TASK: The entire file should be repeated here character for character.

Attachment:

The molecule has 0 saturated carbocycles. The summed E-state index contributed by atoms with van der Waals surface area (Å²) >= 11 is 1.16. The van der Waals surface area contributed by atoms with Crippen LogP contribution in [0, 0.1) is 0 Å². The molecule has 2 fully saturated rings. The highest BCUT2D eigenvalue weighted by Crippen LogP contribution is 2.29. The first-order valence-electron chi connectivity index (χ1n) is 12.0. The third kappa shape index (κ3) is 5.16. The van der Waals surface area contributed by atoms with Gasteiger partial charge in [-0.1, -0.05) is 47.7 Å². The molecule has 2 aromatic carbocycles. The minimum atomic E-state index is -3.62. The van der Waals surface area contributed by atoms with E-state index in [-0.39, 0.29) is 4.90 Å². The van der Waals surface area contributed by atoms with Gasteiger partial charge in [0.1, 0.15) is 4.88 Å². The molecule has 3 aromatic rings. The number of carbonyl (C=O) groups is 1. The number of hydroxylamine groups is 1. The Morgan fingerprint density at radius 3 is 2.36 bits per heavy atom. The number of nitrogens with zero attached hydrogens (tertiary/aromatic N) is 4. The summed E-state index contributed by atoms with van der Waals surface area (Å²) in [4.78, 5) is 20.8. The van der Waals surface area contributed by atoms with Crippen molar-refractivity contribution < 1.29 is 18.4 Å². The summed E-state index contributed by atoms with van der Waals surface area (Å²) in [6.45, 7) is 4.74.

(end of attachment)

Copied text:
The molecule has 0 saturated carbocycles. The summed E-state index contributed by atoms with van der Waals surface area (Å²) >= 11 is 1.16. The van der Waals surface area contributed by atoms with Crippen LogP contribution in [0, 0.1) is 0 Å². The molecule has 2 fully saturated rings. The highest BCUT2D eigenvalue weighted by Crippen LogP contribution is 2.29. The first-order valence-electron chi connectivity index (χ1n) is 12.0. The third kappa shape index (κ3) is 5.16. The van der Waals surface area contributed by atoms with Gasteiger partial charge in [-0.1, -0.05) is 47.7 Å². The molecule has 2 aromatic carbocycles. The minimum atomic E-state index is -3.62. The van der Waals surface area contributed by atoms with E-state index in [-0.39, 0.29) is 4.90 Å². The van der Waals surface area contributed by atoms with Gasteiger partial charge in [0.1, 0.15) is 4.88 Å². The molecule has 3 aromatic rings. The number of carbonyl (C=O) groups is 1. The number of hydroxylamine groups is 1. The Morgan fingerprint density at radius 3 is 2.36 bits per heavy atom. The number of nitrogens with zero attached hydrogens (tertiary/aromatic N) is 4. The summed E-state index contributed by atoms with van der Waals surface area (Å²) in [4.78, 5) is 20.8. The van der Waals surface area contributed by atoms with Crippen molar-refractivity contribution < 1.29 is 18.4 Å². The summed E-state index contributed by atoms with van der Waals surface area (Å²) in [6.45, 7) is 4.74.